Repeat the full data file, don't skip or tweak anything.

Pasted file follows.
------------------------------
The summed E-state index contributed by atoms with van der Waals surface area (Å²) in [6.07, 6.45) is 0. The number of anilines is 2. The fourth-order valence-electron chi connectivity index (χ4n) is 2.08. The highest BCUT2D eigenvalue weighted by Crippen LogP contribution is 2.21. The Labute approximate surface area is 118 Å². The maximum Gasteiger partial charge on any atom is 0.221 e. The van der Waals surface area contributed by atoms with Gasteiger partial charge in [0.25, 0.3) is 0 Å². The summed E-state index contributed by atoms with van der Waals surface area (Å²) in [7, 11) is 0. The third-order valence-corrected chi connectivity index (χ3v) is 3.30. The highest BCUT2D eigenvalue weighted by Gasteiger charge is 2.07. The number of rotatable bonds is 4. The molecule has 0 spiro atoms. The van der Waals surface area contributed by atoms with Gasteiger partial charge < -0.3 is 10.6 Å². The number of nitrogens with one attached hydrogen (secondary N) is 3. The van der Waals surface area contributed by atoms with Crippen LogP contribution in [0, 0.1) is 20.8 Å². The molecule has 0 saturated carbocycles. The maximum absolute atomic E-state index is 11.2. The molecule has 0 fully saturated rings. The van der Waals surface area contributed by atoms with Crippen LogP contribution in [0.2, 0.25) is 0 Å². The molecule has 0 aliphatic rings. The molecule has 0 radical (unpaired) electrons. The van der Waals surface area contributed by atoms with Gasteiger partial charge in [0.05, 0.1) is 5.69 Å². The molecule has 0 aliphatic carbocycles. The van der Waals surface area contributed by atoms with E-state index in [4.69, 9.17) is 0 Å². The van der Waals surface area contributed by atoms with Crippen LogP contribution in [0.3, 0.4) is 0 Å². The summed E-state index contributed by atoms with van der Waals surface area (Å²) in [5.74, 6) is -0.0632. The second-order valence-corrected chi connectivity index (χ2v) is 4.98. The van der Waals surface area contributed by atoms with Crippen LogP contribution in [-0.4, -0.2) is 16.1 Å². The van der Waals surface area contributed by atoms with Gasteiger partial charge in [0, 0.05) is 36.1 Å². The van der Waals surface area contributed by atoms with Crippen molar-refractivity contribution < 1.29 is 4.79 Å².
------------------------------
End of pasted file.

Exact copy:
The summed E-state index contributed by atoms with van der Waals surface area (Å²) in [6.07, 6.45) is 0. The number of anilines is 2. The fourth-order valence-electron chi connectivity index (χ4n) is 2.08. The highest BCUT2D eigenvalue weighted by Crippen LogP contribution is 2.21. The Labute approximate surface area is 118 Å². The maximum Gasteiger partial charge on any atom is 0.221 e. The van der Waals surface area contributed by atoms with Gasteiger partial charge in [0.25, 0.3) is 0 Å². The summed E-state index contributed by atoms with van der Waals surface area (Å²) in [7, 11) is 0. The third-order valence-corrected chi connectivity index (χ3v) is 3.30. The highest BCUT2D eigenvalue weighted by Gasteiger charge is 2.07. The number of rotatable bonds is 4. The molecule has 0 spiro atoms. The van der Waals surface area contributed by atoms with Gasteiger partial charge < -0.3 is 10.6 Å². The number of nitrogens with one attached hydrogen (secondary N) is 3. The van der Waals surface area contributed by atoms with Crippen LogP contribution in [0, 0.1) is 20.8 Å². The molecule has 0 saturated carbocycles. The maximum absolute atomic E-state index is 11.2. The molecule has 0 fully saturated rings. The van der Waals surface area contributed by atoms with Crippen LogP contribution in [0.2, 0.25) is 0 Å². The molecule has 0 aliphatic rings. The molecule has 0 radical (unpaired) electrons. The van der Waals surface area contributed by atoms with Gasteiger partial charge in [0.05, 0.1) is 5.69 Å². The molecule has 0 aliphatic carbocycles. The van der Waals surface area contributed by atoms with E-state index in [4.69, 9.17) is 0 Å². The van der Waals surface area contributed by atoms with Crippen LogP contribution in [0.3, 0.4) is 0 Å². The summed E-state index contributed by atoms with van der Waals surface area (Å²) in [5.74, 6) is -0.0632. The second-order valence-corrected chi connectivity index (χ2v) is 4.98. The van der Waals surface area contributed by atoms with Crippen LogP contribution in [-0.4, -0.2) is 16.1 Å². The van der Waals surface area contributed by atoms with Gasteiger partial charge in [0, 0.05) is 36.1 Å². The van der Waals surface area contributed by atoms with Crippen molar-refractivity contribution < 1.29 is 4.79 Å².